month ago I completed a six-week course called “Making 4 hours
count.” The aim of that course for pastors was how to study
the Bible in preparation for writing a sermon. Studying scripture
goes a step beyond reading. I don’t remember taking a course
on Bible study as focused and compelling as this one -- and it feels
important to share. One student’s seminary dissertation on “Engaging
with Scripture” notes four foundational focuses of biblical
study. First, it is meant to transform us. Second, it is meant to
be taken as a whole. Third, it acknowledges God’s authority.
And fourth, it shows us how God’s story and our story interconnect.
The class I took made Bible study exciting. We concentrated on
Luke 5:1-11 about Jesus calling his disciples. The four hours not
only taught me how to creatively engage with the story, identify
questions it raised, use appropriate resources, and discover how
its message coincides with my needs and experiences.
Our first assignment was to collect a number of resources in one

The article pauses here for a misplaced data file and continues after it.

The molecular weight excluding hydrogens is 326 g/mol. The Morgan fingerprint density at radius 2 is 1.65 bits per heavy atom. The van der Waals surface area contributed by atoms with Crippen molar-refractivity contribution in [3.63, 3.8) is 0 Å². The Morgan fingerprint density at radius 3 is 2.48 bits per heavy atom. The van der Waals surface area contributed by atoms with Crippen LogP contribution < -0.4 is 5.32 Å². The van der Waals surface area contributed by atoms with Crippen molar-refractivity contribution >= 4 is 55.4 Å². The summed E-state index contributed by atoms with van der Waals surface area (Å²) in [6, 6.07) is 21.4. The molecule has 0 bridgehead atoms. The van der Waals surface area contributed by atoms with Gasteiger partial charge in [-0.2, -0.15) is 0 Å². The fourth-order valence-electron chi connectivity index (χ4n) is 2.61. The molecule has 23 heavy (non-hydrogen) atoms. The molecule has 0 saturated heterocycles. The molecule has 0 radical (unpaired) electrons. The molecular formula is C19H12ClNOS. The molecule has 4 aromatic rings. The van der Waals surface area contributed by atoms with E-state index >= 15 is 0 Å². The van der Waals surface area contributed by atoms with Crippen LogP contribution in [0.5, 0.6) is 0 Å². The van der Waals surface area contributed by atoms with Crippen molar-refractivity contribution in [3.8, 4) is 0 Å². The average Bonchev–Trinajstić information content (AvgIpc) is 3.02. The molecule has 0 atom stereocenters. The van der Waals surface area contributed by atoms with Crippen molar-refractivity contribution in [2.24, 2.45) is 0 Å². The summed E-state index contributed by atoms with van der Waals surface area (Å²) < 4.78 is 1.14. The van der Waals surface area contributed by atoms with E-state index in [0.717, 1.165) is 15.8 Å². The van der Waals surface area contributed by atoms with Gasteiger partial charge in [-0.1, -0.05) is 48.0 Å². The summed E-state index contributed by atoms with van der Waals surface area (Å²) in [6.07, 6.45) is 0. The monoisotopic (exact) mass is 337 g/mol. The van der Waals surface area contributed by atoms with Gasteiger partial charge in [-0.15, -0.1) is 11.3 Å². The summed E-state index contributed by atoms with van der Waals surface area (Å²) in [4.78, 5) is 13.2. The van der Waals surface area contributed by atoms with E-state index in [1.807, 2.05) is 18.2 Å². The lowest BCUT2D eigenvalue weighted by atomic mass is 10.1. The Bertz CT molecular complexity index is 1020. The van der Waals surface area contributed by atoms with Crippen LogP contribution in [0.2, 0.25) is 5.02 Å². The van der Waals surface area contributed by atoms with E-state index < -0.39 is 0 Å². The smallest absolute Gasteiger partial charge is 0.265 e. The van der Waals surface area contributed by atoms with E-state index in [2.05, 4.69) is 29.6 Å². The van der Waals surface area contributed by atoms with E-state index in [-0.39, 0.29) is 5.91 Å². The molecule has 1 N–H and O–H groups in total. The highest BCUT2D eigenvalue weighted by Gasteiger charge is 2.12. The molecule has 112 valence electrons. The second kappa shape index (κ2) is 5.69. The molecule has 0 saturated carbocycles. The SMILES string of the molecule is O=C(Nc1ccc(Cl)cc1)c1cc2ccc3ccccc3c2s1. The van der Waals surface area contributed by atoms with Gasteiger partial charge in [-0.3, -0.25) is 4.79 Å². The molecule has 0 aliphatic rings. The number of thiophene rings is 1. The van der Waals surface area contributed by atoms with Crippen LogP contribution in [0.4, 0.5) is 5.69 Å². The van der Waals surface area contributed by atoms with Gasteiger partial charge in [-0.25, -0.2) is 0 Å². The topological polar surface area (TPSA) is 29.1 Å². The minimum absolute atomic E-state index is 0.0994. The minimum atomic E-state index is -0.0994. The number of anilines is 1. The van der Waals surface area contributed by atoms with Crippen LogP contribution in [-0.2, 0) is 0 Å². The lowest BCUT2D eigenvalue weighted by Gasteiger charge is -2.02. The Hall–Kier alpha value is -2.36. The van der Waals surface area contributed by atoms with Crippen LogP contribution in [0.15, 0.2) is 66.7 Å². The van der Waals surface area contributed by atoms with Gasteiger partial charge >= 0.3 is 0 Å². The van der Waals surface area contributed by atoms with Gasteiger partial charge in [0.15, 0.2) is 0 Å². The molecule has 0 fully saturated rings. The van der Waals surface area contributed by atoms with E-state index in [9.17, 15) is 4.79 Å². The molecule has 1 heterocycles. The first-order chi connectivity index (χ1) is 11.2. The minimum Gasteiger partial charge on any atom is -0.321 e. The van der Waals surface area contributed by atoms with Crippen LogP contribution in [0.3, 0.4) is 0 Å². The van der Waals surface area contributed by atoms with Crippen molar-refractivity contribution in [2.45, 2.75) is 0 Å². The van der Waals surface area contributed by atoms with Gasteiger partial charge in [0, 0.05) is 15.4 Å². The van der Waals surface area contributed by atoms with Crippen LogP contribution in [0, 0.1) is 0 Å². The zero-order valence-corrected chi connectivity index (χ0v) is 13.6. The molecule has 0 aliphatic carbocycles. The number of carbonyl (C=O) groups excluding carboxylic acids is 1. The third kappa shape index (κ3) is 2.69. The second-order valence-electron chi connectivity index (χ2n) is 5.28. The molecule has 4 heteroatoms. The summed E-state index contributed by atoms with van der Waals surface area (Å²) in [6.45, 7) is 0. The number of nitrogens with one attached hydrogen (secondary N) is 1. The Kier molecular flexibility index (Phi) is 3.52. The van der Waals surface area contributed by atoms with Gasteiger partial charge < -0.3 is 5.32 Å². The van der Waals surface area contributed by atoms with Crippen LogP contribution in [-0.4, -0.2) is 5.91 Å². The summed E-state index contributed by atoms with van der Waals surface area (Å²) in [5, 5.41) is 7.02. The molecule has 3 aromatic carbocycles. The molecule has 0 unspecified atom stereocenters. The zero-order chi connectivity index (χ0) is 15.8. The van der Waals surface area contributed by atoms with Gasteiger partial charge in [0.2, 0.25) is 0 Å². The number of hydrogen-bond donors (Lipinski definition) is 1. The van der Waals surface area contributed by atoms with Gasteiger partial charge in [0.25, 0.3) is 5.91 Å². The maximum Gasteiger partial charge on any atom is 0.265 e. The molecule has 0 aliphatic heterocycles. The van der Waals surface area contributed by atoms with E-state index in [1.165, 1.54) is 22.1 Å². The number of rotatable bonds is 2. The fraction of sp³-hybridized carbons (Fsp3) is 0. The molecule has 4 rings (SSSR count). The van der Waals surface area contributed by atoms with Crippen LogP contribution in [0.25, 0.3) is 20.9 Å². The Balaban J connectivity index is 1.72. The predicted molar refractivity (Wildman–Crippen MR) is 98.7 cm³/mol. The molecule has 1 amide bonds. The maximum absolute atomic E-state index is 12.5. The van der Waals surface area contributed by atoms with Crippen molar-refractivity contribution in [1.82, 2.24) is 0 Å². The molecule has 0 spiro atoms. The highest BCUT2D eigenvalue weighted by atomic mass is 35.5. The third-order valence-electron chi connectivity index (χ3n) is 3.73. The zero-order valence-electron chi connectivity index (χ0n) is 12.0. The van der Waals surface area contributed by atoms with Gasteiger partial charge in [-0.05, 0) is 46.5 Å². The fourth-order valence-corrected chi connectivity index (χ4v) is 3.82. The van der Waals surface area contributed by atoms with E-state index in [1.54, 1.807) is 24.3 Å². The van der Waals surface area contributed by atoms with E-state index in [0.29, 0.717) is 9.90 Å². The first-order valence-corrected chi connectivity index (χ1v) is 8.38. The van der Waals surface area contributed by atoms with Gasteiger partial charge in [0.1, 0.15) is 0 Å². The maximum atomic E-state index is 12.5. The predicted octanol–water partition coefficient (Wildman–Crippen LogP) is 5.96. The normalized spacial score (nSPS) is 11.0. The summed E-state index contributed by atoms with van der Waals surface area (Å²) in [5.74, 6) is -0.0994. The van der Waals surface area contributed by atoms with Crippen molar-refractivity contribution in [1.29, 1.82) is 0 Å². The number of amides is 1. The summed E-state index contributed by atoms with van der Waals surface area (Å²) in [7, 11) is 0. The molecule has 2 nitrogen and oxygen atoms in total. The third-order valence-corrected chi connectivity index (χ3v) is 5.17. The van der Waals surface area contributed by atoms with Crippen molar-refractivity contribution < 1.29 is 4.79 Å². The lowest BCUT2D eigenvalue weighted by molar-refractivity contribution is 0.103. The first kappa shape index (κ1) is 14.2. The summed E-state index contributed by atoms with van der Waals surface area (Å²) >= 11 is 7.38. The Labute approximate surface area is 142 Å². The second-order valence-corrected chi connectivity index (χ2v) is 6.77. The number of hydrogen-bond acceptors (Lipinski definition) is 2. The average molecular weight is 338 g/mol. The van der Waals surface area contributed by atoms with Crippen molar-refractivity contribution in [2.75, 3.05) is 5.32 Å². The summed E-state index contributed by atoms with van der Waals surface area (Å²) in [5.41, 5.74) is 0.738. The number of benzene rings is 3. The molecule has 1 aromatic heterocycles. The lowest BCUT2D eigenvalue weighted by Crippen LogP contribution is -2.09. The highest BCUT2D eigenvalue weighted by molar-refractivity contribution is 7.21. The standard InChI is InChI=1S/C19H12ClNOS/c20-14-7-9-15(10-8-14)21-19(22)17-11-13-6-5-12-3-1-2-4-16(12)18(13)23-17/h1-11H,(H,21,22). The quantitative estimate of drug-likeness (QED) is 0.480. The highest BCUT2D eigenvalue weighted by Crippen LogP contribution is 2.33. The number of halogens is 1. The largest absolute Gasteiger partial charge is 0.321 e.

place. My resources were spread out on several bookshelves around
the house. My desktop now includes three or four versions of the
Bible, an atlas of Bible lands, and a Bible dictionary. A set of
commentaries by William Barclay is within reach. By the way, you
have access to all of these resources in the church library, including
the Barclay commentaries! Check the top shelf of the library bookshelves.
Other more scholarly commentaries are available online.
This kind of Bible study is doable for anyone. I am sharing this
with you this morning because people who believe in scripture should
not just read it but also study it. I decided it is worth a Sunday
morning sermon to introduce one method of study. Don’t be
frightened by the idea of “four hours.” They aren’t
meant to be done in one sitting. Take one hour at a time, and spread
them out over a week or two.
HOUR 1 – Getting into the story
The purpose of the first hour is to immerse yourself in the story
-- use your senses to feel and see and hear and practice. This is
the step I enjoyed most. I would suggest for each hour you begin
by lighting a candle and asking God for illumination. If you are
willing to do this study with me, read Luke 5:1-11 in several translations.
If you can, print out the scripture and underline all the verbs.
(You can go to www.biblegateway.com and print out any version you